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See also: -agog



From Middle English agogge, from Old French en + gogues (in a merry mood). See also Italian agognare (to desire eagerly).


  • (file)
  • (US) IPA(key): /əˈɡɑɡ/
  • (UK) IPA(key): /əˈɡɒɡ/
  • Rhymes: -ɒɡ


agog (comparative more agog, superlative most agog)

  1. In eager desire, eager, astir.
  2. (chiefly of eyes) Wide open.
    • 1860, John Greenleaf Whittier, “The Two-Headed Snake of Newbury”, in Home Ballads:
      Cotton Mather came galloping down
      All the way to Newbury town,
      With his eyes agog and his ears set wide,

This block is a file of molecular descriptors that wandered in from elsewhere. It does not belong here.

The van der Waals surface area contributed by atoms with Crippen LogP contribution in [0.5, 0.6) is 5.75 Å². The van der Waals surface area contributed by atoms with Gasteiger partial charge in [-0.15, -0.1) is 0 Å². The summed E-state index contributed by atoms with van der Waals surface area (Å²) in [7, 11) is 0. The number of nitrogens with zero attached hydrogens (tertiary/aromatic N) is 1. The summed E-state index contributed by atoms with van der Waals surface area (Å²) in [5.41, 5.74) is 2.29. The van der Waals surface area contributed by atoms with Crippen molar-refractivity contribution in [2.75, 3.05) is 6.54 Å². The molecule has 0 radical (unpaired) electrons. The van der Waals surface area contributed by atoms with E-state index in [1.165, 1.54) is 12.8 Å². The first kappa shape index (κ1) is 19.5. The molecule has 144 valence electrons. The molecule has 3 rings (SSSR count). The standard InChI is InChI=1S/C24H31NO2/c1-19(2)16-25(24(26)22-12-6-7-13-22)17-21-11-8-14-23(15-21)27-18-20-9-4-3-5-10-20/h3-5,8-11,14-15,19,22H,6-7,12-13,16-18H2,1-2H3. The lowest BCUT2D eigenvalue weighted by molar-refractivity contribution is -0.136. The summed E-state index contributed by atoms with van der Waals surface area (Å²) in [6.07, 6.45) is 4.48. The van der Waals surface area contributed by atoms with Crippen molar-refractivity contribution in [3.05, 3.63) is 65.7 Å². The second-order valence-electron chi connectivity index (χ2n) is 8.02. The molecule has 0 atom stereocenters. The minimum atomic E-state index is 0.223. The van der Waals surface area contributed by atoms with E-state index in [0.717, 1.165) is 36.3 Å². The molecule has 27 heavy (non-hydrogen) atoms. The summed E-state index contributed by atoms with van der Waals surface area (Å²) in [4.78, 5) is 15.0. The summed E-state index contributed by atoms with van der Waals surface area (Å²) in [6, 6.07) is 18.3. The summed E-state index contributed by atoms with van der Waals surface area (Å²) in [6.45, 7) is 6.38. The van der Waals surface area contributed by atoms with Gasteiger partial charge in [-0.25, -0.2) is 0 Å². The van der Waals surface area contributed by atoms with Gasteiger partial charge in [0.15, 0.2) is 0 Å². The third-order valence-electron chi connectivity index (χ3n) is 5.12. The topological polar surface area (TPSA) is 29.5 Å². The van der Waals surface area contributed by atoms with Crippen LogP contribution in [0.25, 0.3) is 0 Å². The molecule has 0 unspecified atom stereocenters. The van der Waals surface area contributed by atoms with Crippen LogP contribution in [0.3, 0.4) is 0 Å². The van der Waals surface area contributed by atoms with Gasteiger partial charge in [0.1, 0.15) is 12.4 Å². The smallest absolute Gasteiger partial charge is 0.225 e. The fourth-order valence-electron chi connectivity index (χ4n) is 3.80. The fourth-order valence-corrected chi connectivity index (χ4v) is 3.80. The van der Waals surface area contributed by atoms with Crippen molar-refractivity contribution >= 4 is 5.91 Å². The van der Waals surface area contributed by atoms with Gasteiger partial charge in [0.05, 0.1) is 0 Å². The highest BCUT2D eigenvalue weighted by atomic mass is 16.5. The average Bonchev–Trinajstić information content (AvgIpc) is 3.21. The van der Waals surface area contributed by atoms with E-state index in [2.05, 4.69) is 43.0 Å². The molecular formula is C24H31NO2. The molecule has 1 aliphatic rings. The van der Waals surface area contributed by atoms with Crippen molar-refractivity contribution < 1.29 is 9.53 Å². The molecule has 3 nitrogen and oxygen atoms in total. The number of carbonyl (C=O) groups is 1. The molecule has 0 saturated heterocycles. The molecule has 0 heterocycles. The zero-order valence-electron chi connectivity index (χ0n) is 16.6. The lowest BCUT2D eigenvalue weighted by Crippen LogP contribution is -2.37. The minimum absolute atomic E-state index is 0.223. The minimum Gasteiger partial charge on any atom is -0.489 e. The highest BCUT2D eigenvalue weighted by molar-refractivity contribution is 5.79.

And his marvellous inkhorn at his side;
    • 1894, Ford Madox Ford, The queen who flew: a fairy tale, page 41:
      . . . and did not move even when the frogs crept out of the water and listened, with their gold-rimmed eyes all agog, and their yellow throats palpitating.
    • 1940, Agatha Christie, Sad Cypress, page 9:
      People leaning forward, their lips parted a little, their eyes agog, staring at her, Elinor, with a horrible ghoulish excitement . . .
    • 1964, Ken Kesey, Sometimes a Great Notion, page 190:
      Joe shook his head in awe, eyes agog and mouth hanging open as mine once must have hung for the tales of the north woods' legendary denizens.




agog (comparative more agog, superlative most agog)

  1. In a state of high anticipation, excitement, or interest.
    • 2000, Charles Baxter, chapter 3, in The Feast of Love, page 29:
      Whenever they managed to steal a peak at what he was doing, the other girls were agog that he loved me so much.